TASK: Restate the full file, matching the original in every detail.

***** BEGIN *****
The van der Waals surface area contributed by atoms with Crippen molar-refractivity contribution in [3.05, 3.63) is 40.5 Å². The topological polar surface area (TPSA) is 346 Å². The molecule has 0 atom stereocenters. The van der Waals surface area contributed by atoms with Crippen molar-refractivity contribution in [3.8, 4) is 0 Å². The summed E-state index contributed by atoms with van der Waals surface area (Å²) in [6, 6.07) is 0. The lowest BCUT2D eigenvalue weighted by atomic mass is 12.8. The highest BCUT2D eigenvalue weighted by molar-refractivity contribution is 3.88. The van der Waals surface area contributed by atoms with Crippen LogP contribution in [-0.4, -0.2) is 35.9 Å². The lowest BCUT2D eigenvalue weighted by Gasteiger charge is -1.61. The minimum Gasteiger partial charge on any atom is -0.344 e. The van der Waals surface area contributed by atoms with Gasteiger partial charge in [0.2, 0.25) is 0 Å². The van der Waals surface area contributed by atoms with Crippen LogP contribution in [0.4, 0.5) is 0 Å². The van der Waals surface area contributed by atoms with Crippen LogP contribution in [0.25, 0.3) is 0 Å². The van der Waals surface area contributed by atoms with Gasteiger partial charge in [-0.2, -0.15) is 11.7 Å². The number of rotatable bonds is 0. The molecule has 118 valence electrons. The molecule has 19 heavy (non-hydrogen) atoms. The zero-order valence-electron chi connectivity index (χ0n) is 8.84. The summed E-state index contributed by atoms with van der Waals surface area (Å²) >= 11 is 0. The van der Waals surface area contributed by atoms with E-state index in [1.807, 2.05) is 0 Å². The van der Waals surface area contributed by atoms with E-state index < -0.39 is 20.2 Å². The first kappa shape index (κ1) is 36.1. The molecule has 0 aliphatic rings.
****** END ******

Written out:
The van der Waals surface area contributed by atoms with Crippen molar-refractivity contribution in [3.05, 3.63) is 40.5 Å². The topological polar surface area (TPSA) is 346 Å². The molecule has 0 atom stereocenters. The van der Waals surface area contributed by atoms with Crippen molar-refractivity contribution in [3.8, 4) is 0 Å². The summed E-state index contributed by atoms with van der Waals surface area (Å²) in [6, 6.07) is 0. The lowest BCUT2D eigenvalue weighted by atomic mass is 12.8. The highest BCUT2D eigenvalue weighted by molar-refractivity contribution is 3.88. The van der Waals surface area contributed by atoms with Crippen LogP contribution in [-0.4, -0.2) is 35.9 Å². The lowest BCUT2D eigenvalue weighted by Gasteiger charge is -1.61. The minimum Gasteiger partial charge on any atom is -0.344 e. The van der Waals surface area contributed by atoms with Gasteiger partial charge in [0.2, 0.25) is 0 Å². The van der Waals surface area contributed by atoms with Crippen LogP contribution in [0.4, 0.5) is 0 Å². The van der Waals surface area contributed by atoms with Crippen LogP contribution in [0.25, 0.3) is 0 Å². The van der Waals surface area contributed by atoms with Gasteiger partial charge in [-0.2, -0.15) is 11.7 Å². The number of rotatable bonds is 0. The molecule has 118 valence electrons. The molecule has 19 heavy (non-hydrogen) atoms. The zero-order valence-electron chi connectivity index (χ0n) is 8.84. The summed E-state index contributed by atoms with van der Waals surface area (Å²) >= 11 is 0. The van der Waals surface area contributed by atoms with E-state index in [1.807, 2.05) is 0 Å². The van der Waals surface area contributed by atoms with E-state index < -0.39 is 20.2 Å². The first kappa shape index (κ1) is 36.1. The molecule has 0 aliphatic rings.